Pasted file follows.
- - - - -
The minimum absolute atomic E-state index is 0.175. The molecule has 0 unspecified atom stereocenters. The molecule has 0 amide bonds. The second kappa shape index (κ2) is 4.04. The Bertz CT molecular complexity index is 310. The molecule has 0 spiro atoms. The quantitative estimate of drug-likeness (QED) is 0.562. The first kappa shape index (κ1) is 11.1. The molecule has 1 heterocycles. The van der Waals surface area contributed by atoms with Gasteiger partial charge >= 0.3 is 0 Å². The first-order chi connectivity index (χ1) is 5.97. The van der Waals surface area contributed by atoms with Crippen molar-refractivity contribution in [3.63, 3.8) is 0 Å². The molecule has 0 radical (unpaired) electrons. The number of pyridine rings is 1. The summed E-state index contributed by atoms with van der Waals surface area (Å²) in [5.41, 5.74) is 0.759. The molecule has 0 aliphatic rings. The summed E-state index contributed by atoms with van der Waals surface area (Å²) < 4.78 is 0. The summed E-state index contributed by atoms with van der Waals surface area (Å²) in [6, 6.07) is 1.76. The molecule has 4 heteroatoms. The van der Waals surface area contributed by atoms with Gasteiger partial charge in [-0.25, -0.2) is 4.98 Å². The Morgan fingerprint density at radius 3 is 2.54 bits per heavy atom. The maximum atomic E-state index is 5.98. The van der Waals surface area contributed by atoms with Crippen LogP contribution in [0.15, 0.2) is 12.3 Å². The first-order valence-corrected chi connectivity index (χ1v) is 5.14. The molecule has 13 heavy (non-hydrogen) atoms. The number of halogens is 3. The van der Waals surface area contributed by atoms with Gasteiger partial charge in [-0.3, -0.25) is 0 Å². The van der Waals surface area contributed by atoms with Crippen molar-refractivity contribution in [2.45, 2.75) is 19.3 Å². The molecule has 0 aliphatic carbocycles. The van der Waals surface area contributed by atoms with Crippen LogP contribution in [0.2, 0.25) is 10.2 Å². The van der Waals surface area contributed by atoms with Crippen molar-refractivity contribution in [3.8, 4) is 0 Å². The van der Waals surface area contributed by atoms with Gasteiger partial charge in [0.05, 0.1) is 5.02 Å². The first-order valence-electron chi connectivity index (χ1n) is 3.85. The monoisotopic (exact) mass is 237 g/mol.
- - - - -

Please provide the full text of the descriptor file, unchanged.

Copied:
The minimum absolute atomic E-state index is 0.175. The molecule has 0 unspecified atom stereocenters. The molecule has 0 amide bonds. The second kappa shape index (κ2) is 4.04. The Bertz CT molecular complexity index is 310. The molecule has 0 spiro atoms. The quantitative estimate of drug-likeness (QED) is 0.562. The first kappa shape index (κ1) is 11.1. The molecule has 1 heterocycles. The van der Waals surface area contributed by atoms with Gasteiger partial charge >= 0.3 is 0 Å². The first-order chi connectivity index (χ1) is 5.97. The van der Waals surface area contributed by atoms with Crippen molar-refractivity contribution in [3.63, 3.8) is 0 Å². The molecule has 0 radical (unpaired) electrons. The number of pyridine rings is 1. The summed E-state index contributed by atoms with van der Waals surface area (Å²) in [5.41, 5.74) is 0.759. The molecule has 0 aliphatic rings. The summed E-state index contributed by atoms with van der Waals surface area (Å²) < 4.78 is 0. The summed E-state index contributed by atoms with van der Waals surface area (Å²) in [6, 6.07) is 1.76. The molecule has 4 heteroatoms. The van der Waals surface area contributed by atoms with Gasteiger partial charge in [-0.25, -0.2) is 4.98 Å². The Morgan fingerprint density at radius 3 is 2.54 bits per heavy atom. The maximum atomic E-state index is 5.98. The van der Waals surface area contributed by atoms with Crippen LogP contribution in [0.15, 0.2) is 12.3 Å². The first-order valence-corrected chi connectivity index (χ1v) is 5.14. The molecule has 13 heavy (non-hydrogen) atoms. The number of halogens is 3. The van der Waals surface area contributed by atoms with Gasteiger partial charge in [-0.3, -0.25) is 0 Å². The van der Waals surface area contributed by atoms with Crippen molar-refractivity contribution in [2.45, 2.75) is 19.3 Å². The molecule has 0 aliphatic carbocycles. The van der Waals surface area contributed by atoms with Crippen LogP contribution in [0.2, 0.25) is 10.2 Å². The van der Waals surface area contributed by atoms with Crippen molar-refractivity contribution in [3.8, 4) is 0 Å². The van der Waals surface area contributed by atoms with Gasteiger partial charge in [0.05, 0.1) is 5.02 Å². The first-order valence-electron chi connectivity index (χ1n) is 3.85. The monoisotopic (exact) mass is 237 g/mol.